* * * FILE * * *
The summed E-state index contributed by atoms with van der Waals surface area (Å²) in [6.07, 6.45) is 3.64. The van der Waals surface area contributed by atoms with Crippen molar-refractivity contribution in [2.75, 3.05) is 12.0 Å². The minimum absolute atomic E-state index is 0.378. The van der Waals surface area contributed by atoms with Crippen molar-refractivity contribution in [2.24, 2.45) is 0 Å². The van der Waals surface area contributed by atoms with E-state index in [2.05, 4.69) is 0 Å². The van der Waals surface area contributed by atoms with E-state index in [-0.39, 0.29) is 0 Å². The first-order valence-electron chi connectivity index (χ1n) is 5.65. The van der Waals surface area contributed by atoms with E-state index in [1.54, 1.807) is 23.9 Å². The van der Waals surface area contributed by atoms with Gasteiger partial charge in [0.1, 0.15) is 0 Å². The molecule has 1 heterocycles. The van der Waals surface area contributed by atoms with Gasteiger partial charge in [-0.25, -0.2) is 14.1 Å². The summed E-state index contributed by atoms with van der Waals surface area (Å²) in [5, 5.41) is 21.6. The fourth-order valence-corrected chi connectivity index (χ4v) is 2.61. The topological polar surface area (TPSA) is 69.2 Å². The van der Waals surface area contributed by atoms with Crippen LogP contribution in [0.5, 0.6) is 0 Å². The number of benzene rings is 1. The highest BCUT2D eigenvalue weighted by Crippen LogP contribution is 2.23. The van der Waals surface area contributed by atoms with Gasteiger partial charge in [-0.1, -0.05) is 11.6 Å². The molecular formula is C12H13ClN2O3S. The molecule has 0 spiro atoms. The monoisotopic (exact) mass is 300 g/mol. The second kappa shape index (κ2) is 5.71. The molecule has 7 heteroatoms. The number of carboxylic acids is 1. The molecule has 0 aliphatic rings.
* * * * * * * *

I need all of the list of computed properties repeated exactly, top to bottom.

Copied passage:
The summed E-state index contributed by atoms with van der Waals surface area (Å²) in [6.07, 6.45) is 3.64. The van der Waals surface area contributed by atoms with Crippen molar-refractivity contribution in [2.75, 3.05) is 12.0 Å². The minimum absolute atomic E-state index is 0.378. The van der Waals surface area contributed by atoms with Crippen molar-refractivity contribution in [2.24, 2.45) is 0 Å². The van der Waals surface area contributed by atoms with E-state index in [2.05, 4.69) is 0 Å². The van der Waals surface area contributed by atoms with E-state index in [-0.39, 0.29) is 0 Å². The first-order valence-electron chi connectivity index (χ1n) is 5.65. The van der Waals surface area contributed by atoms with E-state index in [1.54, 1.807) is 23.9 Å². The van der Waals surface area contributed by atoms with Gasteiger partial charge in [0.1, 0.15) is 0 Å². The molecule has 1 heterocycles. The van der Waals surface area contributed by atoms with Gasteiger partial charge in [-0.25, -0.2) is 14.1 Å². The summed E-state index contributed by atoms with van der Waals surface area (Å²) in [5, 5.41) is 21.6. The fourth-order valence-corrected chi connectivity index (χ4v) is 2.61. The topological polar surface area (TPSA) is 69.2 Å². The van der Waals surface area contributed by atoms with Crippen LogP contribution in [0.5, 0.6) is 0 Å². The number of benzene rings is 1. The highest BCUT2D eigenvalue weighted by Crippen LogP contribution is 2.23. The van der Waals surface area contributed by atoms with Gasteiger partial charge in [-0.1, -0.05) is 11.6 Å². The molecular formula is C12H13ClN2O3S. The molecule has 0 spiro atoms. The monoisotopic (exact) mass is 300 g/mol. The second kappa shape index (κ2) is 5.71. The molecule has 7 heteroatoms. The number of carboxylic acids is 1. The molecule has 0 aliphatic rings.